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Yellen gets a post-Fed payday in private meetings with Wall Street's elite

  • Janet Yellen visited Wall Street for a paid appearance two months after stepping down as Fed chair.
  • Yellen discussed the economy and interest rates at an event hosted by investment bank Jefferies that included a sit-down dinner for forty.
  • She revealed no confidential information at Monday's gathering, put on by Jefferies CEO Richard Handler.

Janet Yellen visited Wall Street for a paid appearance two months after stepping down as Fed chair, discussing the economy and interest rates at an event hosted by investment bank Jefferies that included a sit-down dinner for forty.

In a short telephone interview, Yellen, who ran the U.S. Federal Reserve the last four years until early February, said she revealed no confidential information at Monday's gathering, put on by Jefferies CEO Richard Handler.

One source familiar with the event told Reuters it was her first such engagement since leaving the Fed.

"I talked about the economy and general perspectives on monetary policy," Yellen said late on Wednesday. She said she was paid but declined to say how much, and did not provide details.

The program included a question-and-answer session with more than 100 Jefferies clients, where according to the source she stuck close to the gradual rate-hike message that her successor, Jerome Powell, has also delivered since taking charge.

Federal Reserve Chair Janet Yellen speaks during a news conference December 13, 2017 in Washington, DC.
Getty Images
Federal Reserve Chair Janet Yellen speaks during a news conference December 13, 2017 in Washington, DC.

Later, over dinner at the Manhattan penthouse of Jefferies' chief executive, Yellen told executives from hedge funds, private equity firms and other companies that she considered inflation to be in check and unlikely to spike, so rates would stay relatively low, according to a second person familiar with the discussion.

Cashing in after years in public service is a well-trodden path for policymakers and regulators, highlighting the demand among investors for any exclusive insights they can offer.

In the case of former Fed chiefs, who can earn an annual salary in one night and have no constraints on expressing their views provided they do not broach confidential matters, those insights could potentially move markets.

Yellen's predecessor Ben Bernanke waited just over a month after leaving the Fed in 2014 before earning some $250,000 for a private talk in Abu Dhabi. He followed that up with similarly-priced private dinners with investors in New York, at which he predicted rates would remain low for a long time.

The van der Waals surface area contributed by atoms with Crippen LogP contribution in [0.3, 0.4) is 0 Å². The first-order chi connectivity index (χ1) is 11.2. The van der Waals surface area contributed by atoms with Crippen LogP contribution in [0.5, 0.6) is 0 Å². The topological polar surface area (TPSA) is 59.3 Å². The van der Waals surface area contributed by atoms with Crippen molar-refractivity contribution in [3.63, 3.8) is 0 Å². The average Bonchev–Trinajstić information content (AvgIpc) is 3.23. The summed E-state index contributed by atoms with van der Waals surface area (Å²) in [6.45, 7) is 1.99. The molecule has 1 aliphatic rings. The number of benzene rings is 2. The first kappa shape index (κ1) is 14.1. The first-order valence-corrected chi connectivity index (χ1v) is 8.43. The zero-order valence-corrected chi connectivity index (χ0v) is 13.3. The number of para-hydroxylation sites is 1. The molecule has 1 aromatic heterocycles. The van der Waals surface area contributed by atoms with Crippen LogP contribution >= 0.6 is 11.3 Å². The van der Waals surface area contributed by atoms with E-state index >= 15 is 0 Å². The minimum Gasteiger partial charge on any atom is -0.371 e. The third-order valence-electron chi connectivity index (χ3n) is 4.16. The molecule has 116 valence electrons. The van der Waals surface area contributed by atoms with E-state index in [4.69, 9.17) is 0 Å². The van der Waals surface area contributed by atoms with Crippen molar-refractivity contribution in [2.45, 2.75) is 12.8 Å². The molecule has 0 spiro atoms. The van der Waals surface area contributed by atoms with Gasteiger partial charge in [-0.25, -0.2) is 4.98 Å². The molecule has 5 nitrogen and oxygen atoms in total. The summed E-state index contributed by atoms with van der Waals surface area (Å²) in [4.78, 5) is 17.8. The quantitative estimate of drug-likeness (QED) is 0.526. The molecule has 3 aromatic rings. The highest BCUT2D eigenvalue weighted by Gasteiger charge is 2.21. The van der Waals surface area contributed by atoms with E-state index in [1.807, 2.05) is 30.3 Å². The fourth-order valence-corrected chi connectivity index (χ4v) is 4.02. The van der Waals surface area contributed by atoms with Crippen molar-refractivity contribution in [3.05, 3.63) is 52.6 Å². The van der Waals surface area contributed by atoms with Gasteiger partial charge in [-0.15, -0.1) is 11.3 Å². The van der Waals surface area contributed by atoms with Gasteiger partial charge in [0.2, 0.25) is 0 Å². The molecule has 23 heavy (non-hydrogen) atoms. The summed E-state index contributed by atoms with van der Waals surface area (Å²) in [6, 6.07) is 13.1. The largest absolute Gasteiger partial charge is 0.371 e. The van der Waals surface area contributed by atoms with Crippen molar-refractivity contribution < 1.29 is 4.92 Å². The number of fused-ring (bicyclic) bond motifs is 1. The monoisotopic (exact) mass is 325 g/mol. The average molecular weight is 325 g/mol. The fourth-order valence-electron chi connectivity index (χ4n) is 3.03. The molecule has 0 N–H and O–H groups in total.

Former Fed Chair Alan Greenspan waited only a week after stepping down before addressing a private dinner in 2006 hosted by Lehman Brothers, the investment bank whose collapse two years later sent the global financial crisis into high gear.

'An amazing evening'

Under Yellen, who earned just more than $200,000 per year as chair, the Fed finally turned the corner from its crisis-era policies of near-zero interest rates and trillions of dollars of bond-buying.

At Monday's larger forum for Jefferies clients, she expressed the view that three or four rate rises were likely this year, and that recent U.S. tax cuts and a boost in government spending posed at least some risk of running the economy hot, according to the first source, who requested anonymity.

Reuters was not able to reach David Zervos, the Jefferies chief strategist who conducted the forum and who later tweeted a link to a photograph of him with a smiling Yellen on Instagram.

"An amazing evening last night hosting Janet Yellen for our clients in NY," read the tweet, posted Tuesday.

The Fed raised rates last month at its first meeting under Powell, and forecasts showed policymakers were split between three or four total hikes this year as economic growth and inflation were seen rising.

Yellen joined the Brookings Institution think tank immediately after stepping down and spoke publicly there in February about the economy. Last month she discussed her Fed tenure at University of Pennsylvania.

In recent months she was listed as a speaker-for-hire by the Washington Speakers Bureau, which did not immediately respond to a request for comment.

Her profile page, alongside that of Bernanke and Greenspan, says she travels from Washington and fees vary based on event location.